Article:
On appeal, Jacobs argues that, because the charge of drunk driving under subsection (a)(4) was dismissed at his preliminary hearing for lack of prima facie evidence, the Commonwealth, if it desired to pursue a charge under subsection (a)(4), was required to refile the charge before a district justice to determine whether prima facie evidence existed sufficient to compel him to stand trial thereon. Because no finding of a prima facie case to support the charge under subsection (a)(4) had ever been made, appellant asserts, judgment *415 on his conviction for that charge should be arrested and he should be discharged with prejudice. For its part, the Commonwealth takes the position that, because the charges of drunk driving under subsections (a)(1) and (a)(4) involved cognate offenses, Pa.R.Crim.P. 225(b)(5) permitted the inclusion in the criminal information of a charge under subsection (a)(4). We will consider these arguments carefully in order to determine whether appellant should have been afforded a second preliminary hearing on the charge under 75 Pa.C.S. § 3731(a)(4).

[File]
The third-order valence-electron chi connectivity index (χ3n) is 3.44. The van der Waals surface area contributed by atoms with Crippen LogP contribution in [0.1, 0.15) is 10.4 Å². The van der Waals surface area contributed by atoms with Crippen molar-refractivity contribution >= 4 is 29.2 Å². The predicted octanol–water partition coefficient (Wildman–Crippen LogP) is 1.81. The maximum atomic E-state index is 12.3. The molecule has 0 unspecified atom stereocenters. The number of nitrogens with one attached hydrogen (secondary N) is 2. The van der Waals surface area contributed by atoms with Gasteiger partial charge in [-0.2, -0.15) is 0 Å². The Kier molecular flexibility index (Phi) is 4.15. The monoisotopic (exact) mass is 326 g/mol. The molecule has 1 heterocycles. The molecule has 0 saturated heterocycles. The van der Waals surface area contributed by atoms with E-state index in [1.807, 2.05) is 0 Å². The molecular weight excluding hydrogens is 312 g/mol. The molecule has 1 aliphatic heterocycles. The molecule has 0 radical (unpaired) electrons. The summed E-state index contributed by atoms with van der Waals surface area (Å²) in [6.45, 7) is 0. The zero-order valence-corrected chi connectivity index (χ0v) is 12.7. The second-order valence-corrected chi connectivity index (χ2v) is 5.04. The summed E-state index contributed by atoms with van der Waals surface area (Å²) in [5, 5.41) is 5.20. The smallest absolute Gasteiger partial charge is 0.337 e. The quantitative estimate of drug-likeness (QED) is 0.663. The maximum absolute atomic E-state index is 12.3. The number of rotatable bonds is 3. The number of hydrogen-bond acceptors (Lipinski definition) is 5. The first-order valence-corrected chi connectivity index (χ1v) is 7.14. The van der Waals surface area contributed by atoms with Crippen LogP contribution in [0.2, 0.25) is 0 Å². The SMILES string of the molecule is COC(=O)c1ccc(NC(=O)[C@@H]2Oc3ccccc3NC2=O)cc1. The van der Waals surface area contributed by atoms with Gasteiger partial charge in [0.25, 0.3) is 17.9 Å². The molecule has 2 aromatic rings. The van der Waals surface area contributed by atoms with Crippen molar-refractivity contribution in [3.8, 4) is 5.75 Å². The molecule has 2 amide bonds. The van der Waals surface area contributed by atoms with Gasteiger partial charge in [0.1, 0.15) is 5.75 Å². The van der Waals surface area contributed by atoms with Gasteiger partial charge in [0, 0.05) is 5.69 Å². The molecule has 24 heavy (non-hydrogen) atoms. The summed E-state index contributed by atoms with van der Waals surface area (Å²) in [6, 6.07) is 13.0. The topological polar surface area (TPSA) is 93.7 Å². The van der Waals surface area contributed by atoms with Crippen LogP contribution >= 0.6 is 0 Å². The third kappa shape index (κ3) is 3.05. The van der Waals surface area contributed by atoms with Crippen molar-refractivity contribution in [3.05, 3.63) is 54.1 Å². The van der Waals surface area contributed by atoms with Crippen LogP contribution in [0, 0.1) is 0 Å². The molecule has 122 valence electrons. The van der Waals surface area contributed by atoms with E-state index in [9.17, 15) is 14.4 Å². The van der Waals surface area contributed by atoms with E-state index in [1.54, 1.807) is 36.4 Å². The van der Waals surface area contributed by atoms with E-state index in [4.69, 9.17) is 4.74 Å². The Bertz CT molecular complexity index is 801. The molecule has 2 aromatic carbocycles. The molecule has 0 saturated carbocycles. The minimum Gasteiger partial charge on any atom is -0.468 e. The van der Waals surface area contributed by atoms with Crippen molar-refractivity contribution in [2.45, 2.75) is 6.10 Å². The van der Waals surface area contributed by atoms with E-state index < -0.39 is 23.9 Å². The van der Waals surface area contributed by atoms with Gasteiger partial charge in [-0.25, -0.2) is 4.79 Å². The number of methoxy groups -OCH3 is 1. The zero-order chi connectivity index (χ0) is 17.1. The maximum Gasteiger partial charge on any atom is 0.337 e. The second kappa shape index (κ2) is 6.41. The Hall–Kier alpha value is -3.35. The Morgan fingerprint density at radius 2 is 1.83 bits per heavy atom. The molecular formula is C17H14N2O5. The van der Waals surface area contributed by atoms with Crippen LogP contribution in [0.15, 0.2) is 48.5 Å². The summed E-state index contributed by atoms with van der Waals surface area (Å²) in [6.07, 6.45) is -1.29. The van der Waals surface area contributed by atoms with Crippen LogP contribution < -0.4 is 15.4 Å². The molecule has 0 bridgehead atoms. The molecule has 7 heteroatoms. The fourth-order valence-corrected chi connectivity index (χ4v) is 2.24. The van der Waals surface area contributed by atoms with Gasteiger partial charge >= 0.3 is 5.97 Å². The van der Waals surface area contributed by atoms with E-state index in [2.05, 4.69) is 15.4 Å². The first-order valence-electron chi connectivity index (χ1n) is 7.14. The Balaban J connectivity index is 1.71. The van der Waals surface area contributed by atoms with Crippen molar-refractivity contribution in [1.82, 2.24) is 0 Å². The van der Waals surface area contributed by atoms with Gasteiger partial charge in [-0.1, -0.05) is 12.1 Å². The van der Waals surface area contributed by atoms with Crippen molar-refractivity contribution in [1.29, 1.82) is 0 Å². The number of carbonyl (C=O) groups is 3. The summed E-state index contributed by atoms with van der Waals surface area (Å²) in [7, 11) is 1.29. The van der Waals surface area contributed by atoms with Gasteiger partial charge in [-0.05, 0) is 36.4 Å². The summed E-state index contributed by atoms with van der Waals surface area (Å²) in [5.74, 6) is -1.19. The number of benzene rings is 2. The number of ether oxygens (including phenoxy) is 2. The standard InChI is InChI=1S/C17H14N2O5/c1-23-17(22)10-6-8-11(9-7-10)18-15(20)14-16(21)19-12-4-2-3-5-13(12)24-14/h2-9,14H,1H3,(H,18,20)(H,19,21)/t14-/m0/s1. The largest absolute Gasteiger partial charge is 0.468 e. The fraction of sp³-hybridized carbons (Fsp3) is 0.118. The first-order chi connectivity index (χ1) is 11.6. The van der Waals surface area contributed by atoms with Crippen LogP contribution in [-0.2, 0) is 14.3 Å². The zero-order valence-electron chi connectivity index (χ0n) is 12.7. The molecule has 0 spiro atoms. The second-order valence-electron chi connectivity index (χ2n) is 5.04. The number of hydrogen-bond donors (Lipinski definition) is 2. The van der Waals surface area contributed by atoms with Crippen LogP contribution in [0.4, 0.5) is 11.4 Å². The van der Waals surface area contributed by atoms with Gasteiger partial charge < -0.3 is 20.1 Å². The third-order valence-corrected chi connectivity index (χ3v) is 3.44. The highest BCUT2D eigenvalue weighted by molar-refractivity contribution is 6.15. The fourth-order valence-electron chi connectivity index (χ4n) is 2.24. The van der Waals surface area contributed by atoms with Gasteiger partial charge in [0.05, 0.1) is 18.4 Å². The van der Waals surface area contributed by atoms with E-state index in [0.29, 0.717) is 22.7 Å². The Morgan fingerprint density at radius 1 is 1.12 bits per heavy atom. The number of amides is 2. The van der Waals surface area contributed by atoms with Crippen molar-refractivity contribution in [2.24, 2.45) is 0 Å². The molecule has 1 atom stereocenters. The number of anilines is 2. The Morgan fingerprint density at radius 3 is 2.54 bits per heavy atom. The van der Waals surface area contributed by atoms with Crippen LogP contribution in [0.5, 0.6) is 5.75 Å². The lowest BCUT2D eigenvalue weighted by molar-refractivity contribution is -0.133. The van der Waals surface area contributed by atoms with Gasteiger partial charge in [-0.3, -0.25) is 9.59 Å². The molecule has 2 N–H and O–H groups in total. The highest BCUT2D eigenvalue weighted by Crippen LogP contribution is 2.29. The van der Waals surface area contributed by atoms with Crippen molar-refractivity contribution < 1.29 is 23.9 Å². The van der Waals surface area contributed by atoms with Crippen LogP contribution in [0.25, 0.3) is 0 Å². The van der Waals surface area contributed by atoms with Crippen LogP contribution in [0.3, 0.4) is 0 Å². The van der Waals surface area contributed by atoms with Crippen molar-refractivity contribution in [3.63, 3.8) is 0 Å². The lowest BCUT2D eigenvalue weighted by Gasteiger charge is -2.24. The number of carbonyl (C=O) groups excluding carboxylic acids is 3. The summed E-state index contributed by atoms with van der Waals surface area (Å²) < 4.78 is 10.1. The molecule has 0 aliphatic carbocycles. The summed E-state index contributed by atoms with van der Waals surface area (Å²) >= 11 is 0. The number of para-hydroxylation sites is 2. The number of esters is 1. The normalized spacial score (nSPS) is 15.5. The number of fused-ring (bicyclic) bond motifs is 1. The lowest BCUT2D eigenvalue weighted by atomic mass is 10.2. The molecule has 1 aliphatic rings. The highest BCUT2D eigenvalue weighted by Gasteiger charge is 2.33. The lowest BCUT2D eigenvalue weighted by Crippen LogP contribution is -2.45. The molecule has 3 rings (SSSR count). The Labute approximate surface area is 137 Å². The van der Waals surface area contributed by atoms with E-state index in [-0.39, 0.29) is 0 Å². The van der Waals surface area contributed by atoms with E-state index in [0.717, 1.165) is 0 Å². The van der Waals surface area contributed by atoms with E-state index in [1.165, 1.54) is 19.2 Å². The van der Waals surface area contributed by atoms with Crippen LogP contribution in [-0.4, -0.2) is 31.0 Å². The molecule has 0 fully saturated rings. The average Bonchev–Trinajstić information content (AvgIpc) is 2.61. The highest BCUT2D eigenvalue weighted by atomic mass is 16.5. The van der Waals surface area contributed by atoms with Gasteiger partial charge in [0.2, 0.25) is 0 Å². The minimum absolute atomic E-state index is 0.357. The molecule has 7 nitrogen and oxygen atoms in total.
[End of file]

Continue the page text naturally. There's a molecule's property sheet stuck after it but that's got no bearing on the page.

"There is no constitutional right, federal or state, to a preliminary hearing." Commonwealth v. Ruza, 511 Pa. 59, 64, 511 A.2d 808, 810 (1986). See also: Commonwealth ex rel. Buchanan v. Verbonitz, 525 Pa. 413, 419, 581 A.2d 172, 175 (1990) (Flaherty, J., concurring), cert. denied, 499 U.S. 907, 111 S. Ct. 1108, 113 L. Ed. 2d 217 (1991); Commonwealth v. Mayberry, 459 Pa. 91, 103, 327 A.2d 86, 92 (1974). Rather, a defendant's right to a preliminary hearing is conferred by the Rules of Criminal Procedure. See: Pa.R.Crim.P. 141. See also: Commonwealth ex rel. Fitzpatrick v. Mirarchi, 481 Pa. 385, 392-393, 392 A.2d 1346, 1349 (1978); Commonwealth v. Jennings, 405 Pa.Super. 590, 594, 592 A.2d 1370, 1372 (1991) (en banc). The purpose of a preliminary hearing has been described by the Supreme Court in the following manner: